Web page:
TACS and Quotas for 2010

3rd July 2009 in TACs and Quotas

The process of establishing Total Allowable Catches and Quotas for 2010 has begun with the publication of ICES scientific advice and a statement from the Commission which outlines the approach it will be adopting when it comes to make its proposals around November.

A full NFFO team, drawn from all sea areas in which we fish, attended a briefing meeting with Cefas scientists on 1st July in London. Although the stock trends in many fisheries were reported to be in a positive direction, the discussion naturally was most intense on those fisheries where the science has signalled problems, or where the assessments are so week that ICES has declined to give them analytical status.

North Sea whiting, Irish Sea cod and nephrops, and Western Channel sole are fisheries facing particular difficulties this year, although there is still a great deal of uncertainty in many fisheries where the data used by the scientists is poor.

For the first time ICES made use of NFFO Annual Fisheries Reports produced by the Cornish Fish Producers Organisation. This is the first attempt to introduce systematically compiled interview information and knowledge from the fishing industry into the ICES process. Data from fisheries science partnerships in which NFFO vessels are involved, the North Sea stocks survey which in England is coordinated by the NFFO, and personal statements from skippers in the North Sea whiting fishery, were also used by the scientists.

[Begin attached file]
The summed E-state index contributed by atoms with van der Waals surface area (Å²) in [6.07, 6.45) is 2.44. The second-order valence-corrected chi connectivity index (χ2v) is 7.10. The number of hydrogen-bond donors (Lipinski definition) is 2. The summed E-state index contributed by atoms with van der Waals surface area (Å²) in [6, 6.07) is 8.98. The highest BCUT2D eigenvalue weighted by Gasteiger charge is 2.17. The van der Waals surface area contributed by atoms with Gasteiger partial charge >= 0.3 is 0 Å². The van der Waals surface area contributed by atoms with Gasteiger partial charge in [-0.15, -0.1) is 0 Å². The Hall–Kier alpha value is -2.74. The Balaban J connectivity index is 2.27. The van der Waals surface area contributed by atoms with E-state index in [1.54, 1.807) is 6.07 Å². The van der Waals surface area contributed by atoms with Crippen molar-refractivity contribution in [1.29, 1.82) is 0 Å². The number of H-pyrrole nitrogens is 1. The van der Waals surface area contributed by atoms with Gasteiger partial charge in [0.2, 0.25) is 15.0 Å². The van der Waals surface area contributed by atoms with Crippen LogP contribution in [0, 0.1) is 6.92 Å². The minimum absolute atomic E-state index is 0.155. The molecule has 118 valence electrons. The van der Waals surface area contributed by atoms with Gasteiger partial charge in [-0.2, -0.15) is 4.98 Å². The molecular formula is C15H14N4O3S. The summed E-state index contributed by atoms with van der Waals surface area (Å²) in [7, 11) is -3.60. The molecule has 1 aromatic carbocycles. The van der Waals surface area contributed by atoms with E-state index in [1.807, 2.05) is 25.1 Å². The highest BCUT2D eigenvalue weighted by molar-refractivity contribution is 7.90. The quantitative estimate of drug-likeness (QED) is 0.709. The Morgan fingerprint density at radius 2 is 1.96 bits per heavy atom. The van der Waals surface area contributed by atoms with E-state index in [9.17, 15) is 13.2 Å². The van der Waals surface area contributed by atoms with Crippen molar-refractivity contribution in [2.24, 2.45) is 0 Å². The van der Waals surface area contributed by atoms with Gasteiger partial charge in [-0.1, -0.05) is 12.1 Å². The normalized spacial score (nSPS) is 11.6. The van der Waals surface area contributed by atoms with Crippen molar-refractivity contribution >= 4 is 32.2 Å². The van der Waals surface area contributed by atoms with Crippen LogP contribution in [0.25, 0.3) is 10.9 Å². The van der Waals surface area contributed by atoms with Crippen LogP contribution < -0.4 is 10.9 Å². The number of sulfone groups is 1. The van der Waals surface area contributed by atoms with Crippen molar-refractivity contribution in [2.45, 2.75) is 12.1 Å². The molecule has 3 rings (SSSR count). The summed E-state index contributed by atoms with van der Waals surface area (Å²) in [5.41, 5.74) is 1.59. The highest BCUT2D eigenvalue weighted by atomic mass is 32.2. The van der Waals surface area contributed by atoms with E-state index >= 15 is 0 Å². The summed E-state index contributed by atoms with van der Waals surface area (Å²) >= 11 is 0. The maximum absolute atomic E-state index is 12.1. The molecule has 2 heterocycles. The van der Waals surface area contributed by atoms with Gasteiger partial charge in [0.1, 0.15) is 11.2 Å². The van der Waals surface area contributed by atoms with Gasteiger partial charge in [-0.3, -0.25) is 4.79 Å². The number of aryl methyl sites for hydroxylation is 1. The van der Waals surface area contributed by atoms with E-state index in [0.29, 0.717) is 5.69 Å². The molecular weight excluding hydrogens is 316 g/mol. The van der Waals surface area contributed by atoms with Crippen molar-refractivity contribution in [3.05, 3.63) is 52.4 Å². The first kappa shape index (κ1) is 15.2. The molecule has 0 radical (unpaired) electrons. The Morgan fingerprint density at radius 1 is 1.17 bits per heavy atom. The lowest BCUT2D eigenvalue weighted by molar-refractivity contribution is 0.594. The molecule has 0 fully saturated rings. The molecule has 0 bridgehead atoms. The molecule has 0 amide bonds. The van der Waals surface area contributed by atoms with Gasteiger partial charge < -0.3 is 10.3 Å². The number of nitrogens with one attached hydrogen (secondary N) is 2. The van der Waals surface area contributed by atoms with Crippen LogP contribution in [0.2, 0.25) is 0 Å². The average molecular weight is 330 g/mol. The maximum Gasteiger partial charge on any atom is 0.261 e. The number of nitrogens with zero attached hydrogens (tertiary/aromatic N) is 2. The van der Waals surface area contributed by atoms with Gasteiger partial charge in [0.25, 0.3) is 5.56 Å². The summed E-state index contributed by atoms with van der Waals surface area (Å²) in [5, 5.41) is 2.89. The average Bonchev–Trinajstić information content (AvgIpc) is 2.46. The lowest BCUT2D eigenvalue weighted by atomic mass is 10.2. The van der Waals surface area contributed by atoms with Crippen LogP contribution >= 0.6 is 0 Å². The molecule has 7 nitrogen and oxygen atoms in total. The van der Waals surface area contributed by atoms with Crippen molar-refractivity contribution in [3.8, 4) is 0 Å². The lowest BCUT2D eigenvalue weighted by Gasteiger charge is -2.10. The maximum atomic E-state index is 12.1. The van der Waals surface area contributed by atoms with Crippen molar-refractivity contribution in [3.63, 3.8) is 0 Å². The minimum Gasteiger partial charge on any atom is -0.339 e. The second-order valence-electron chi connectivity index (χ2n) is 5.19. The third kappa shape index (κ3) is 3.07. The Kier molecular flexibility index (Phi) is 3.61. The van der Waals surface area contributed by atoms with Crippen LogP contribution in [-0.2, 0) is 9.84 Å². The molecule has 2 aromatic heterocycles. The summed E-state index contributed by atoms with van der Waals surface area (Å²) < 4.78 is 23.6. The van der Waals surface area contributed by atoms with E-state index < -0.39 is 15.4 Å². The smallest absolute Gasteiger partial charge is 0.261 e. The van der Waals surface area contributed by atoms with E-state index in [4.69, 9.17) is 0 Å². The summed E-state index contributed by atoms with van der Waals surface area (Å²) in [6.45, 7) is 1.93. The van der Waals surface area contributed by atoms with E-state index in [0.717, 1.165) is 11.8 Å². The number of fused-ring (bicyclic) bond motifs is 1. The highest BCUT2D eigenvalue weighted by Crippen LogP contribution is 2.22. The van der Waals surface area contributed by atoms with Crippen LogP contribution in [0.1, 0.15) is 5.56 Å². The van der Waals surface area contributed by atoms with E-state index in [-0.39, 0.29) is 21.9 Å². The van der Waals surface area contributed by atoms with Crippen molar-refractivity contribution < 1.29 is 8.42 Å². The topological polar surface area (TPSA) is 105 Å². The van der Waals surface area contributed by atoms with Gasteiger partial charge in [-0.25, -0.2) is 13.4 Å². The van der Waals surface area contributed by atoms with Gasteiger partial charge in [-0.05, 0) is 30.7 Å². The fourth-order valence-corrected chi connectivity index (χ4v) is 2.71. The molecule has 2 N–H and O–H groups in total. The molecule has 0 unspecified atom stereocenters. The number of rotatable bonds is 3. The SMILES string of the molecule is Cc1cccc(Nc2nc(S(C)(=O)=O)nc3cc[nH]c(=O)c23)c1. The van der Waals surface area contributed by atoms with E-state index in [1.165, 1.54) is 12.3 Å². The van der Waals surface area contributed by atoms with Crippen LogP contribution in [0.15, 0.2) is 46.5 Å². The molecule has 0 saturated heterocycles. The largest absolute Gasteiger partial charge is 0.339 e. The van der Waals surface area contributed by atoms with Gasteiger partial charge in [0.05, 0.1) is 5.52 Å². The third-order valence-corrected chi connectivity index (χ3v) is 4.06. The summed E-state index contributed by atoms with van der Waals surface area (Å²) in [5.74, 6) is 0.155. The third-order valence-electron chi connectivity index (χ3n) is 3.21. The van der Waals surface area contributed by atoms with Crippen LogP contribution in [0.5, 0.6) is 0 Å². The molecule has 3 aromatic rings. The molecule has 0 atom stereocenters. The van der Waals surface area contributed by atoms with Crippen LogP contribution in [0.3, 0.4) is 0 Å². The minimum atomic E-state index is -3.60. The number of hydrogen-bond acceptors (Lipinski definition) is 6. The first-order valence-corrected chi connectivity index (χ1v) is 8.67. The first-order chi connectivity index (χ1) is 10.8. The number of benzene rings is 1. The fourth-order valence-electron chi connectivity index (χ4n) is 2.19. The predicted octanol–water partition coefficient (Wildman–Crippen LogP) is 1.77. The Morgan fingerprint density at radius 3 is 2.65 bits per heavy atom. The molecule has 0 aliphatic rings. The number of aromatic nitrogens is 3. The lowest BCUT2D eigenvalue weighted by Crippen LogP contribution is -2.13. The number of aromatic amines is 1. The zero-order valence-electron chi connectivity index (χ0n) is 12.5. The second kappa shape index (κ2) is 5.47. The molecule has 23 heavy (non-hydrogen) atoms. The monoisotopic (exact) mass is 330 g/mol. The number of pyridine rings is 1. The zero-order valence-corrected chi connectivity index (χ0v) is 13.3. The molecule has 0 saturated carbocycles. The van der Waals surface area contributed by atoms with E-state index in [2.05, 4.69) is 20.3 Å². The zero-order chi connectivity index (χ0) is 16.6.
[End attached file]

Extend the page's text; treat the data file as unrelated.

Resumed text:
An intense scrutiny of the stock assessments and discussion of how the UK should approach the autumn negotiations will now begin. The NFFO will play an active part in a meeting between the RACs and the Commission towards the end of July. Despite now laying out its stall earlier in the year there is still much confusion as to which of the Commissions 13 categories each stock will fall into and consequently how it will be treated in the Commission’s final proposal.

The cod fisheries are still likely to dominate the autumn negotiations given the pervasive effect of cod recovery measures in a wide range of fisheries which catch cod.